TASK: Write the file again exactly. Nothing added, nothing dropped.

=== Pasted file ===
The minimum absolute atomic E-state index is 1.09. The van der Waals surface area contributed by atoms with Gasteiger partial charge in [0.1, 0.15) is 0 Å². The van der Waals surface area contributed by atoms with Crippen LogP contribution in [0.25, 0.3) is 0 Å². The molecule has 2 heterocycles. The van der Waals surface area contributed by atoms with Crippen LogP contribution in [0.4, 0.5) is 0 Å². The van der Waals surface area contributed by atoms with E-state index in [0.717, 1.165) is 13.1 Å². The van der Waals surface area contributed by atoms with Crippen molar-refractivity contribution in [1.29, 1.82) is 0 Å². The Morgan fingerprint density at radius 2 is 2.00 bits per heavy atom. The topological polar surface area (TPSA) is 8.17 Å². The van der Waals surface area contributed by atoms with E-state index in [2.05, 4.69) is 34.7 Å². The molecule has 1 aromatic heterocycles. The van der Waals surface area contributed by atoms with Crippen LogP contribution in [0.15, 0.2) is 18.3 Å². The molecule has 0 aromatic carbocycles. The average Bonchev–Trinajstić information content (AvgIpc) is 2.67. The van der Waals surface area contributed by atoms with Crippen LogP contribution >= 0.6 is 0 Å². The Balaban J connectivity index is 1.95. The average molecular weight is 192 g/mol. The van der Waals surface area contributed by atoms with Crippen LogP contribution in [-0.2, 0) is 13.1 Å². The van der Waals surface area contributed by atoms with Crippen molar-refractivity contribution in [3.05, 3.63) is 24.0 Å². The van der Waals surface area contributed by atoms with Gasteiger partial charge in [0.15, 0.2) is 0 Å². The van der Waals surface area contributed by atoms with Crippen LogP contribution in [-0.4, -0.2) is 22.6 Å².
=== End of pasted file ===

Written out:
The minimum absolute atomic E-state index is 1.09. The van der Waals surface area contributed by atoms with Gasteiger partial charge in [0.1, 0.15) is 0 Å². The van der Waals surface area contributed by atoms with Crippen LogP contribution in [0.25, 0.3) is 0 Å². The molecule has 2 heterocycles. The van der Waals surface area contributed by atoms with Crippen LogP contribution in [0.4, 0.5) is 0 Å². The van der Waals surface area contributed by atoms with E-state index in [0.717, 1.165) is 13.1 Å². The van der Waals surface area contributed by atoms with Crippen molar-refractivity contribution in [1.29, 1.82) is 0 Å². The Morgan fingerprint density at radius 2 is 2.00 bits per heavy atom. The topological polar surface area (TPSA) is 8.17 Å². The van der Waals surface area contributed by atoms with E-state index in [2.05, 4.69) is 34.7 Å². The molecule has 1 aromatic heterocycles. The van der Waals surface area contributed by atoms with Crippen LogP contribution in [0.15, 0.2) is 18.3 Å². The molecule has 0 aromatic carbocycles. The average Bonchev–Trinajstić information content (AvgIpc) is 2.67. The van der Waals surface area contributed by atoms with Crippen LogP contribution >= 0.6 is 0 Å². The Balaban J connectivity index is 1.95. The average molecular weight is 192 g/mol. The van der Waals surface area contributed by atoms with Crippen LogP contribution in [-0.2, 0) is 13.1 Å². The van der Waals surface area contributed by atoms with Crippen molar-refractivity contribution in [3.05, 3.63) is 24.0 Å². The van der Waals surface area contributed by atoms with Gasteiger partial charge in [0.15, 0.2) is 0 Å². The van der Waals surface area contributed by atoms with Crippen LogP contribution in [-0.4, -0.2) is 22.6 Å².